Stan Getz and Bill Evans: But Beautiful
Originally released 1974.
Imagine a torrent of melodic invention like a mountain stream – sometimes threading through airy heights, sometimes rushing headlong through rapids, then broadening out in wide still pools, or wandering through beautiful tranquil meadows… the lovely tone of Stan Getz’s tenor saxophone could do all these things. Sometimes cool, sometimes warm – sometimes intense emotion breaking out – always improvised, spontaneous and absolutely precise rhythmically. Participating in swing bands from an early age, in the 50s Stan achieved fame for “cool” jazz in small groups, before adopting Bossa Nova and helping lift it to fame.
Stanley Gayetzky was born in 1927, the son of Ukrainian Jewish immigrants to the USA. Although he was a top student in high school, he showed a great interest in musical instruments, and a talent for music – he could hum all the Benny Goodman clarinet solos from memory, he was good at sight reading and had an excellent musical memory. When his father gave him a saxophone at age 13, he set about practising all day, and soon was good enough to be invited to join bands, while he could earn money playing gigs. Soon music took over from studies, and he dropped out of School. In 1943, at 16, he auditioned for the band lead by trombonist Jack Teagarden – many musicians were being called up to serve in the Armed Forces – and was taken on at $70 a week (more than twice what his father was earning). Soon he was playing one-nighters all over the States, and learning too to smoke and drink. In 1944 he joined Stan Kenton’s band, playing in California, and that year participated in his first recording date ….. but he also became addicted to heroin. In 1945 he joined Benny Goodman’s band, playing on the East Coast, and would go into New York to hear Charlie Parker, whose bepob was revolutionising jazz. In 1946 he married Beverly Berne (a jazz singer) and began working in a group called Woody Herman’s Second Herd, which had a famous sax section known as the Four Brothers – all outstanding musicians and players. Although big bands mostly played from a written score, the soloists could improvise as they wanted and as the mood took them. A solo of Stan’s on “Early Autumn” became a hit – but to the audience, not to Getz, who once commented: “It’s a nice solo, [but] I don’t understand why it was such an earth-shaking thing. It’s just another ballad solo for me…. my music is something that’s done and forgotten about”. (Listen on YouTube at http://www.youtube.com/watch?v=29VVabTj4Wk). However, this brief solo brought him to notice, and when he left the Herd in 1950, he was already being invited to share the bill with other top-flight jazz musicians, like Charlie Parker and Lester Young, and for the rest of his life he was his own band leader.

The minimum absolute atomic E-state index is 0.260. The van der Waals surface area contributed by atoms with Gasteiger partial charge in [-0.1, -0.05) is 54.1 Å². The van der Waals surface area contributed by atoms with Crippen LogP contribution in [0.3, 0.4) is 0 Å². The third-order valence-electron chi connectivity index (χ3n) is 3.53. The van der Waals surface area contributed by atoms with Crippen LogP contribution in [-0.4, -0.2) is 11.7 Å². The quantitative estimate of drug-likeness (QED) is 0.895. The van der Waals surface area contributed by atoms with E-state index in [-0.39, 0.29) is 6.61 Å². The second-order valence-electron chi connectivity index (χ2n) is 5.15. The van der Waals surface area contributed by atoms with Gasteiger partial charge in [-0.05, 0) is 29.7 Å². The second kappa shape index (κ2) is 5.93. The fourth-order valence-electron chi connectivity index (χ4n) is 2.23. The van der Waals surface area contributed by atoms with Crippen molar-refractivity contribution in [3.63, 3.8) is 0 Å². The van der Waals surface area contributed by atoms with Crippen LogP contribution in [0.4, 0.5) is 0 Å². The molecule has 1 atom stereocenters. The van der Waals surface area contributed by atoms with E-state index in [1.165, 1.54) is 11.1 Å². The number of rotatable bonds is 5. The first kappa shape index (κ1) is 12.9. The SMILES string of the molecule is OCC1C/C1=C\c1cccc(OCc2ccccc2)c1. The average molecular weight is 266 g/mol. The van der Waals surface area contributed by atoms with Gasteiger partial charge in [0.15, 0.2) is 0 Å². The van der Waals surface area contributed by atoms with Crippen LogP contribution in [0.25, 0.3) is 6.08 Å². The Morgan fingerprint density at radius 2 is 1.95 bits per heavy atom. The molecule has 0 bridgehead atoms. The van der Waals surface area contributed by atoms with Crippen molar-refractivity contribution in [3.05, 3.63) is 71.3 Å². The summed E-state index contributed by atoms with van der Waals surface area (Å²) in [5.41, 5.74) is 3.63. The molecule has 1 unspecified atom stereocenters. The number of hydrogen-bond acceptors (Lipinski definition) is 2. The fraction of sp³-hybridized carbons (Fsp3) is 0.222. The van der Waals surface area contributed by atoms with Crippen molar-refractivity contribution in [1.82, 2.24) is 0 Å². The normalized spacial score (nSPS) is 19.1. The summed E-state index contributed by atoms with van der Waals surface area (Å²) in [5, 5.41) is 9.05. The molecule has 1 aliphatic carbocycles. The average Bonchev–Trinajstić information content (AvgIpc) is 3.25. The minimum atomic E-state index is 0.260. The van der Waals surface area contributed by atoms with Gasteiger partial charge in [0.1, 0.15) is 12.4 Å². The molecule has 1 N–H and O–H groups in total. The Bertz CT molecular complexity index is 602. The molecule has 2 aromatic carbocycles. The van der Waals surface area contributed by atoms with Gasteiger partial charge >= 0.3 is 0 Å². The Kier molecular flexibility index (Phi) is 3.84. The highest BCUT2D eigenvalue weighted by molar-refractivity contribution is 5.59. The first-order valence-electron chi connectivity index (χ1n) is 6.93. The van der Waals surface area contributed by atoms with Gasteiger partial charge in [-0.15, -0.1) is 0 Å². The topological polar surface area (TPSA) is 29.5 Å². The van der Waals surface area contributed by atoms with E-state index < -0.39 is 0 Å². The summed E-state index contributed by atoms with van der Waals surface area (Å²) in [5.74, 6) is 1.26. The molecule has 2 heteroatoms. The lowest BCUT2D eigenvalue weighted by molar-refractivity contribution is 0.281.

In the early 50s his career was in full flow – in the first five years he recorded 40 albums, mostly with titles like Stan Getz Plays, Stan Getz Special etc and in polls was voted the outstanding jazz tenor sax player in successive years. But at the same time his drug addiction absorbed all his income, and it took a jail sentence and hospital treatment to get him “detoxed”. In 1955 Stan flew to Sweden where he was well known, but became very ill; however, a fan from a wealthy Swedish family, Monica Silfverskiold, decided it was her mission in life to take care of him –they became engaged in Sweden and married later in the US when he divorced from his first wife (three children with the first, two with the second). In 1958 they moved to live in Denmark; Stan was now very well off, and his playing was admired all over Europe.